Should a gut feeling be necessarily “wrong”? Through his theory of aspects, Panagia suggests that political theory can be founded on aspects, associations of media free of evaluative criteria that demands a correct (and therefore incorrect) interpretation. Panagia begins with the orthodox perspective and its reliance on “the textual treatise” as the “archetype of the complete and coherent work.” These media, through their structure, demand a “continuity, coherence, and completion” to a theoretical piece, suggesting that these arguments must contain a beginning, middle, and end to remain valid. Panagia ends his introduction by encouraging his readers to engage in an intervention with the various forms of media political theorists found their theories on, to “think about the nature of media themselves, their archaeologies, and their agential partaking with the practices of theorizing.”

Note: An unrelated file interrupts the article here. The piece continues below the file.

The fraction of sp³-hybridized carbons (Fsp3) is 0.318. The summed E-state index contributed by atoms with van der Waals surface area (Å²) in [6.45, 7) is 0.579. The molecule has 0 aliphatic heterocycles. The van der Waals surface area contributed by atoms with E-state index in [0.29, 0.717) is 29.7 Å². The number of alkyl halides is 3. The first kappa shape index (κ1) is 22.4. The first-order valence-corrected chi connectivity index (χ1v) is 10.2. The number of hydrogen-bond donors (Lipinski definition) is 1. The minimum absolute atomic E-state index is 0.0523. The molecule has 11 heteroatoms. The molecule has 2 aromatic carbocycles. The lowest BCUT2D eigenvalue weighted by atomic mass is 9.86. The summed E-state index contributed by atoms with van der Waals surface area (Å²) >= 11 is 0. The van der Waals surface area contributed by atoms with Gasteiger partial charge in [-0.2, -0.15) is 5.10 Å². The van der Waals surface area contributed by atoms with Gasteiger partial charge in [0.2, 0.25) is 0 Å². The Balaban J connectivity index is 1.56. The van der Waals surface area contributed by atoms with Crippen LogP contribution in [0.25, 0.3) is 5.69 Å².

This piece is divided into three sections. The first section discusses Taylor, Skinner, and Tully’s insights on interpretation. Panagia notes the importance of Taylor and Skinner’s insights about hermeneutic cycles but ultimately frames them as evaluative in how either author “treats meaning and understanding as identifiable in the same way that the positivist treats data as identifiable.” Tully, in relief to Taylor and Skinner and committed to Wittgenstein’s Philosophical Investigations, asserts that understanding and interpretation are different processes, that understanding is immediate, and that interpretation only follows when understanding fails. The immediacy of understanding (“grasping”) then frees it from epistemic verification or evaluative criteria.